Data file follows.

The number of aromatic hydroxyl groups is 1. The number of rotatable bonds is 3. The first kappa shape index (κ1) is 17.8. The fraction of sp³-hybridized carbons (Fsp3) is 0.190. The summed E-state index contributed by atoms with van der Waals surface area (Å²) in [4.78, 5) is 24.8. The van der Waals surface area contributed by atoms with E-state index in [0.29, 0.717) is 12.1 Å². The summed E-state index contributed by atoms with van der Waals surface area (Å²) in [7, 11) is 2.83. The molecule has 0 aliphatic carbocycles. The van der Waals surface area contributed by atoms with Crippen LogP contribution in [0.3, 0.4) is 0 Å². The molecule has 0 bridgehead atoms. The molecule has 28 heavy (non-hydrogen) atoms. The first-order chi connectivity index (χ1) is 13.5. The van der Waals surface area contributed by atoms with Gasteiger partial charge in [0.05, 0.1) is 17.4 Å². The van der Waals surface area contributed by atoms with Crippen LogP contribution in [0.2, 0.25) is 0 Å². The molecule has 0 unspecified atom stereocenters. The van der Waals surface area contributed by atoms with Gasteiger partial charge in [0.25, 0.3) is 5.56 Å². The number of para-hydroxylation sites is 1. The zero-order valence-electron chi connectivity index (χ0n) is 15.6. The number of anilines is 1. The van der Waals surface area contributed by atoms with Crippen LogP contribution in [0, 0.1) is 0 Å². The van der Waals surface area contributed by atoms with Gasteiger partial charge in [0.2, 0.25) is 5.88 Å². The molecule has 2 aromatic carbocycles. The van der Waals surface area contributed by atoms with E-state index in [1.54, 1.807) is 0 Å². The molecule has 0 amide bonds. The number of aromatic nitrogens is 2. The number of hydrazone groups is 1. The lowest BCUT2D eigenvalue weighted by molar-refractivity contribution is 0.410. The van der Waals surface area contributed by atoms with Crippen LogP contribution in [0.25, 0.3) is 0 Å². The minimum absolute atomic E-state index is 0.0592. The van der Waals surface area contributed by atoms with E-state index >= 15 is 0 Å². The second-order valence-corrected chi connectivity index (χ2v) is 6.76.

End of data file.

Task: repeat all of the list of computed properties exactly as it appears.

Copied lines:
The number of aromatic hydroxyl groups is 1. The number of rotatable bonds is 3. The first kappa shape index (κ1) is 17.8. The fraction of sp³-hybridized carbons (Fsp3) is 0.190. The summed E-state index contributed by atoms with van der Waals surface area (Å²) in [4.78, 5) is 24.8. The van der Waals surface area contributed by atoms with E-state index in [0.29, 0.717) is 12.1 Å². The summed E-state index contributed by atoms with van der Waals surface area (Å²) in [7, 11) is 2.83. The molecule has 0 aliphatic carbocycles. The van der Waals surface area contributed by atoms with Crippen LogP contribution in [0.3, 0.4) is 0 Å². The molecule has 0 bridgehead atoms. The molecule has 28 heavy (non-hydrogen) atoms. The first-order chi connectivity index (χ1) is 13.5. The van der Waals surface area contributed by atoms with Gasteiger partial charge in [0.05, 0.1) is 17.4 Å². The van der Waals surface area contributed by atoms with Crippen LogP contribution in [0.2, 0.25) is 0 Å². The molecule has 0 unspecified atom stereocenters. The van der Waals surface area contributed by atoms with Gasteiger partial charge in [0.25, 0.3) is 5.56 Å². The number of para-hydroxylation sites is 1. The zero-order valence-electron chi connectivity index (χ0n) is 15.6. The number of anilines is 1. The van der Waals surface area contributed by atoms with Crippen LogP contribution in [0, 0.1) is 0 Å². The van der Waals surface area contributed by atoms with Gasteiger partial charge in [0.2, 0.25) is 5.88 Å². The molecule has 2 aromatic carbocycles. The van der Waals surface area contributed by atoms with E-state index in [1.54, 1.807) is 0 Å². The molecule has 0 amide bonds. The number of aromatic nitrogens is 2. The number of hydrazone groups is 1. The lowest BCUT2D eigenvalue weighted by molar-refractivity contribution is 0.410. The van der Waals surface area contributed by atoms with Crippen LogP contribution in [0.25, 0.3) is 0 Å². The minimum absolute atomic E-state index is 0.0592. The van der Waals surface area contributed by atoms with E-state index >= 15 is 0 Å². The second-order valence-corrected chi connectivity index (χ2v) is 6.76.